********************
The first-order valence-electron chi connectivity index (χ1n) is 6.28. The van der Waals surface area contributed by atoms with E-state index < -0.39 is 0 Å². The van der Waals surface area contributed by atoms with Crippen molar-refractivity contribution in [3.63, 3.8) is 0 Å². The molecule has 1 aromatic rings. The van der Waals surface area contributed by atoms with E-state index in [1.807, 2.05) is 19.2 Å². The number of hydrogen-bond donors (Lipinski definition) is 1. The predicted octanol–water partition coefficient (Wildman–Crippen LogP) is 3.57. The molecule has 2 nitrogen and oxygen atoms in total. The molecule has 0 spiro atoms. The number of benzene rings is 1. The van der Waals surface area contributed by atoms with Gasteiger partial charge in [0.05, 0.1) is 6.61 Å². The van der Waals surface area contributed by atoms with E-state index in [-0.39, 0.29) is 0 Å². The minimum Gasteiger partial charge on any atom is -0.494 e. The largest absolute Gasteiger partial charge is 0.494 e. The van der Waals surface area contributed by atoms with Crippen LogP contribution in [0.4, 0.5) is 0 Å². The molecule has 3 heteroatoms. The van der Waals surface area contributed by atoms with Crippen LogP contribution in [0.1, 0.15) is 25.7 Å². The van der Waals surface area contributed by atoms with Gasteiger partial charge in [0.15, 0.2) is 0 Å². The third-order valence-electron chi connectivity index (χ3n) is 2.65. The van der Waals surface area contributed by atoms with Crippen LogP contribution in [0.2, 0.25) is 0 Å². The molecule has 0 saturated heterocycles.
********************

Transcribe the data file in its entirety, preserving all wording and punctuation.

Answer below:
The first-order valence-electron chi connectivity index (χ1n) is 6.28. The van der Waals surface area contributed by atoms with E-state index < -0.39 is 0 Å². The van der Waals surface area contributed by atoms with Crippen molar-refractivity contribution in [3.63, 3.8) is 0 Å². The molecule has 1 aromatic rings. The van der Waals surface area contributed by atoms with E-state index in [1.807, 2.05) is 19.2 Å². The number of hydrogen-bond donors (Lipinski definition) is 1. The predicted octanol–water partition coefficient (Wildman–Crippen LogP) is 3.57. The molecule has 2 nitrogen and oxygen atoms in total. The molecule has 0 spiro atoms. The number of benzene rings is 1. The van der Waals surface area contributed by atoms with Gasteiger partial charge in [0.05, 0.1) is 6.61 Å². The van der Waals surface area contributed by atoms with E-state index in [-0.39, 0.29) is 0 Å². The minimum Gasteiger partial charge on any atom is -0.494 e. The largest absolute Gasteiger partial charge is 0.494 e. The van der Waals surface area contributed by atoms with Crippen LogP contribution in [0.4, 0.5) is 0 Å². The molecule has 3 heteroatoms. The van der Waals surface area contributed by atoms with Crippen LogP contribution in [0.1, 0.15) is 25.7 Å². The van der Waals surface area contributed by atoms with Gasteiger partial charge in [0.15, 0.2) is 0 Å². The third-order valence-electron chi connectivity index (χ3n) is 2.65. The van der Waals surface area contributed by atoms with Crippen LogP contribution in [0.2, 0.25) is 0 Å². The molecule has 0 saturated heterocycles.